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tv   [untitled]    August 31, 2012 9:07pm-9:37pm PDT

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of the historic first st. john's methodist church. this approves the eir and the proposal for the project. the recent requirements by staff and a new architect are similar in height and mass. we strongly support efforts to reserve the reuse of the historic buildings. we oppose demolition tactics to win project approval. we believe san francisco mo greatly benefit if historic preservation laws and sepal laws are strictly enforced. -- ceqa laws are strictly enforced. we will never forget what this developer did to the japantown vote. the developer tried to diminish
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the cherry blossom festival food fair, which is right by his condos that were built at a site where the japantown residents were being evicted many years ago. that is ridiculous, but it is beside the point. you have an opportunity to preserve this historic building. i urge you to do that, please. thank you. >> a couple more speakers. [reading names] >> good afternoon. i am a member of senior action network.
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our board has recently voted to ask you to disapprove the proposed project. i am here to explain our position to you can read parts of our letter. we want to thank you for listening to the residence of the neighborhood. we want a project that incorporates the historical is significant church and as desirable neighborhood amenities, such as a community room, st. setbacks. passing the motion of disapproval is only beginning of what the citizens of san francisco want and need. to spend five years, the city has been challenged with too expensive lawsuits the existing structure has been allowed to deteriorate, a significant cultural artifacts have been vandalized, and now we are discussing ill-conceived proposals that have been concluded and the eir. we are no nearer to an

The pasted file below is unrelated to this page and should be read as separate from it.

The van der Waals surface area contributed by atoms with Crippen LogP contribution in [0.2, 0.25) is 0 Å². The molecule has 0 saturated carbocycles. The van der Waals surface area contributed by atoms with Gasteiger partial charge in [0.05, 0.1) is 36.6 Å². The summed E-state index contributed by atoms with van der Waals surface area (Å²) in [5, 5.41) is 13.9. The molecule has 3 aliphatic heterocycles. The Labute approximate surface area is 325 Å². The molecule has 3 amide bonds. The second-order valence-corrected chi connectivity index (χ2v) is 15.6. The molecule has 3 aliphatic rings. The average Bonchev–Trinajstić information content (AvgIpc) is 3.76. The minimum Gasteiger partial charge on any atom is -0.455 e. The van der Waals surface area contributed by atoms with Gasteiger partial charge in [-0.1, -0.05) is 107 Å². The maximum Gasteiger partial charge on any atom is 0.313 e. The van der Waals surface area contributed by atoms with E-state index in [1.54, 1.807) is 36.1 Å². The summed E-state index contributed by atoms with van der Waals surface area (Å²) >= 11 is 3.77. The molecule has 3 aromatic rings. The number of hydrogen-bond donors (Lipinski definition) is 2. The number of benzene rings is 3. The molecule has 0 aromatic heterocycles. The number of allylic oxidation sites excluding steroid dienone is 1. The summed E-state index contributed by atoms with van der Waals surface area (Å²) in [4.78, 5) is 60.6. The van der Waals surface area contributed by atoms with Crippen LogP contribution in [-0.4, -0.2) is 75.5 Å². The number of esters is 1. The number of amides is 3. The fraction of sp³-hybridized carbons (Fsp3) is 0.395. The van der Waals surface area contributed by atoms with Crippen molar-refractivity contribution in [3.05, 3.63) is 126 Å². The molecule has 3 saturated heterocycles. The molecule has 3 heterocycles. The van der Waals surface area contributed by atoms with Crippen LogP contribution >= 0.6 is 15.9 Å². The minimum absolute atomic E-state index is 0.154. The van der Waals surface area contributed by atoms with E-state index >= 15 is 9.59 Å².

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acceptable outcome. let's go back to the original vision of the methodist church. what they intended was non- profit housing. other examples of such an adaptive reuse, already enhance the city and can serve as models. we know local architects and housing nonprofits who are interested in developing nonprofit senior housing. now is the time to finally do the right thing. please do not negotiate and renegotiate a poor idea. let's give san francisco the housing it needs to be an inclusive city. let's give the neighborhood the amenities and wants and needs. [applause] >> thank you. if i have called your name, you can approach the podium. >> my name is greg wood.
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what i think you were not getting is that the church has told the city previously today and today that continued efforts to infringe the churches right to use its property as it has proposed to do it will cost the church substantial hardship. it is likely to deprive the church of the economic return on its property, the reasonable use of its property, or the appropriate use of its property. this is not the commission acting -- this is not just anybody property. this is a religious organizations building. this is a first amendment issue, this is a government code section issue. i urge you to exercise restraint and light of the fact there is a religious